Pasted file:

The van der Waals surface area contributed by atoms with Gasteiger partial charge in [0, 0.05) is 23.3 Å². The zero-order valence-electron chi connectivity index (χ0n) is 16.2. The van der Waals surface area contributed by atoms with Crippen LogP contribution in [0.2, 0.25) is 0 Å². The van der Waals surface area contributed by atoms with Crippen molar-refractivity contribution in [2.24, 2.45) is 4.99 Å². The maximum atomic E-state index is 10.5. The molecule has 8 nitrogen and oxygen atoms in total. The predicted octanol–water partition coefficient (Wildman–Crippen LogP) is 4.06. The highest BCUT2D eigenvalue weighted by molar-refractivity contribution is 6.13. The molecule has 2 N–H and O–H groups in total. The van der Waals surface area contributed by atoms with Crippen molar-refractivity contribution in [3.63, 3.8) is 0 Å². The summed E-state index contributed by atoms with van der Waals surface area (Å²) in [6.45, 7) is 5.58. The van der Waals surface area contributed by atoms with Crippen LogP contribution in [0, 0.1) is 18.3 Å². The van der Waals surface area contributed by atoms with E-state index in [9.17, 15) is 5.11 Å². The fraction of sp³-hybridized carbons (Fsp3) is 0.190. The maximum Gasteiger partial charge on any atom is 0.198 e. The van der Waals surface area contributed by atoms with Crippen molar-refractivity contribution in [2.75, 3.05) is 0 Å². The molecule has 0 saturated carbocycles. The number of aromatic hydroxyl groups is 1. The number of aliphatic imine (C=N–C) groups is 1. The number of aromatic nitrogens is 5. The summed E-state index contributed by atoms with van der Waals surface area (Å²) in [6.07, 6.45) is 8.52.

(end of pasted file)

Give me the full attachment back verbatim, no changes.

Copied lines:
The van der Waals surface area contributed by atoms with Gasteiger partial charge in [0, 0.05) is 23.3 Å². The zero-order valence-electron chi connectivity index (χ0n) is 16.2. The van der Waals surface area contributed by atoms with Crippen LogP contribution in [0.2, 0.25) is 0 Å². The van der Waals surface area contributed by atoms with Crippen molar-refractivity contribution in [2.24, 2.45) is 4.99 Å². The maximum atomic E-state index is 10.5. The molecule has 8 nitrogen and oxygen atoms in total. The predicted octanol–water partition coefficient (Wildman–Crippen LogP) is 4.06. The highest BCUT2D eigenvalue weighted by molar-refractivity contribution is 6.13. The molecule has 2 N–H and O–H groups in total. The van der Waals surface area contributed by atoms with Crippen molar-refractivity contribution in [3.63, 3.8) is 0 Å². The summed E-state index contributed by atoms with van der Waals surface area (Å²) in [6.45, 7) is 5.58. The van der Waals surface area contributed by atoms with Crippen LogP contribution in [0, 0.1) is 18.3 Å². The van der Waals surface area contributed by atoms with E-state index in [9.17, 15) is 5.11 Å². The fraction of sp³-hybridized carbons (Fsp3) is 0.190. The maximum Gasteiger partial charge on any atom is 0.198 e. The van der Waals surface area contributed by atoms with Crippen molar-refractivity contribution in [2.75, 3.05) is 0 Å². The molecule has 0 saturated carbocycles. The number of aromatic hydroxyl groups is 1. The number of aliphatic imine (C=N–C) groups is 1. The number of aromatic nitrogens is 5. The summed E-state index contributed by atoms with van der Waals surface area (Å²) in [6.07, 6.45) is 8.52.